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Bowing out: Randsdell’s legacy extends throughout campus

President Randell high-fives students leaving the auditorium at DSU. Photo by Veronica Clephas.

By Veronica Clephas, Fern Creek High School

On June 30, WKU President Gary Ransdell will say goodbye to a campus he transformed and a university he redefined. • Ransdell, whose 20-year tenure as president is surpassed only by that of WKU founder Henry Hardin Cherry, said in an interview that he leaves the office proud of where the university stands today compared to when he took office in 1997.

“I didn’t want us to do anything that wasn’t at the highest level in American higher education,” said Ransdell, 65, who served as WKU’s ninth president.

Once he turns over the university to Timothy Caboni, who becomes WKU’s 10th president July 1, Ransdell will take a six-month sabbatical, and then will become CEO of the Semester at Sea program in January.

With transformation as the hallmark of his presidency, Ransdell cited four areas where he is particularly proud – renewal of campus through construction and renovation, strategic sets of capital campaigns, the elevation of academic programs in success and stature, and WKU’s efforts to extend its reach internationally.


When Ransdell arrived at WKU, there was much work to be done on the physical campus. Maintenance items had been deferred to save money. Parking lots filled the interior of campus. The newest major academic building had opened in the 1970s.

The place was tired. The challenge inspired the new president, who had earned his undergraduate degree on the Hill.

“You have to be inspired where you are,” Ransdell said. “If they learn to take pride in this place and take care of this place, those thoughts will prevail wherever they live for the rest of their life.”

During his two decades, the main campus has seen dramatic changes and multiple new buildings. Major academic buildings include the Engineering and Biological Sciences Building, Jody Richards Hall (originally Mass Media and Technology Hall), Snell Hall, Gary Ransdell Hall, Mahurin Honors College and Ogden College Hall, which will open in January 2018. Other major new buildings include the Augenstein Alumni Center and three new parking garages.

Existing buildings throughout campus received renovations from minor to major. The largest included Downing Student Union, Preston Center, Smith Stadium and Diddle Arena.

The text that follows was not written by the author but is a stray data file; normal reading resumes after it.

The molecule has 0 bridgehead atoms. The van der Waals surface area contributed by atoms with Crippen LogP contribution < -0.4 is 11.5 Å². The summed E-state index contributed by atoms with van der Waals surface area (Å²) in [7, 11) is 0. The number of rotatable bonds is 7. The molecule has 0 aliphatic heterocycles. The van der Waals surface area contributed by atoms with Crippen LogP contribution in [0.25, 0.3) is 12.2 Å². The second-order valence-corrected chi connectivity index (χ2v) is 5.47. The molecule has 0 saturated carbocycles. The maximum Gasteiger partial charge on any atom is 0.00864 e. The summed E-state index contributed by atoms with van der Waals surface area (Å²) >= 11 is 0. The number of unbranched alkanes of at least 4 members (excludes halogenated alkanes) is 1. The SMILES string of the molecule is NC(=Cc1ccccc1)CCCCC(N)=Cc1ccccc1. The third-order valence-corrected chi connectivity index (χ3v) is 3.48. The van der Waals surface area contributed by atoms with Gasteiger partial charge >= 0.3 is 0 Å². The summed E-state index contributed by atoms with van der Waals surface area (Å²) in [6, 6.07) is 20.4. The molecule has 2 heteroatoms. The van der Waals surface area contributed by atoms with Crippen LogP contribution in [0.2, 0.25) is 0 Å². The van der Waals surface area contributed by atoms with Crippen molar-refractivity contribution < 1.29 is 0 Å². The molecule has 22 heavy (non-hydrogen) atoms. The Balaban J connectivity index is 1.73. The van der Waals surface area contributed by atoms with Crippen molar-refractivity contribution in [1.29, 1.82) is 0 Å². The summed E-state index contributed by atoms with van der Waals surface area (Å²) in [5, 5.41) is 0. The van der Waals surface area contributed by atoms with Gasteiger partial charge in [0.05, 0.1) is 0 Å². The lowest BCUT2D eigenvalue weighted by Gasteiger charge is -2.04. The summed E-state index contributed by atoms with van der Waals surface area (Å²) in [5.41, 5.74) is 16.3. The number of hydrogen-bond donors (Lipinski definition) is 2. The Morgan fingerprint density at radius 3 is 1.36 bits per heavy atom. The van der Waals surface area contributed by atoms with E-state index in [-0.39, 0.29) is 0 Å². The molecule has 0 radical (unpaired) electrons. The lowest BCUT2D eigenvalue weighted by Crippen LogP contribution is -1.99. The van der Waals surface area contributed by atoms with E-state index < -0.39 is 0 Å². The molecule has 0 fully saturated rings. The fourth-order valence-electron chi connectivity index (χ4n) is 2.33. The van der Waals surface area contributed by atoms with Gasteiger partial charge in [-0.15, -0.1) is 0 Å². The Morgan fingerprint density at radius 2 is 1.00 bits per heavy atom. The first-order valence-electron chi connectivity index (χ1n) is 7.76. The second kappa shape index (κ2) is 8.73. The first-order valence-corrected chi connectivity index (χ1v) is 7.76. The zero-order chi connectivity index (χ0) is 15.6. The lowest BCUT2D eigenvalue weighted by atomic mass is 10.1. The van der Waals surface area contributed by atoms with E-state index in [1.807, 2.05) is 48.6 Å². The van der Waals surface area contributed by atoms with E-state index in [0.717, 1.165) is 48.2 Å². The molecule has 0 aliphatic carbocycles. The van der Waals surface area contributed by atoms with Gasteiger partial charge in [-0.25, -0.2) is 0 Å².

A Student Life Foundation was created to renovate and build dormitories. Each residence hall was renovated, apartments were added, and the foundation recently launched a multi-year program to build new halls and renew or replace old halls.

To the president, the campus is a major part of the college experience.

“The physical place is as much about the technology, and what’s in and under the ground as is it is the building themselves,” Ransdell said. WKU has spent millions upgrading electrical systems and technology.

Enrollment growth fueled some of the nearly $1 billion in construction projects. In 1997, WKU had 14,500 students; today that number sits at about 20,000.


Both financial strength and pressure marked Ransdell’s tenure as president.

As president, he led two successful fundraising campaigns that helped raise close to $500 million in private donations over the past 20 years.

The university’s annual budget has grown from about $130 million to more than $400 million today.

But the period also has seen state support for WKU plunge from about 51 percent of the budget to about 18.5 percent today.

Much of WKU’s financial stability depends on the money it raises from tuition. Tuition and fees for one semester have climbed to just under $5,000 in Spring 2017.

In 1997, tuition generated about $50 million toward the budget. As of 2017, tuition generated $200 million. While the number of students paying tuition grew significantly during the 20 years, the individual’s cost grew as well.

Those factors have made raising money in the private sector crucial, Ransdell said.

“It takes work and confidence, but it’s a huge game-changer for us,” Ransdell said about private donors. He would seek those with the capacity and raise their inclination, or willingness, to contribute to the university. This approach has increased the amount of money the university gets from private donors, he said.

Much of that money goes into endowments – money donated for a specific cause in which the donation is protected and invested, and its earnings benefit the targeted program or mission.

“Endowments make universities permanent,” Ransdell said.


While much attention has been focused on campus construction and fundraising, Ransdell said the heart of any university are its academic programs.

In Ransdell’s time at WKU, there have been major changes.

One that has attracted a lot of attention is the Mahurin Honors College, which has about 1,300 students and enrolls approximately 350 new students each year. When Ransdell first became president, the Honors College was only a program.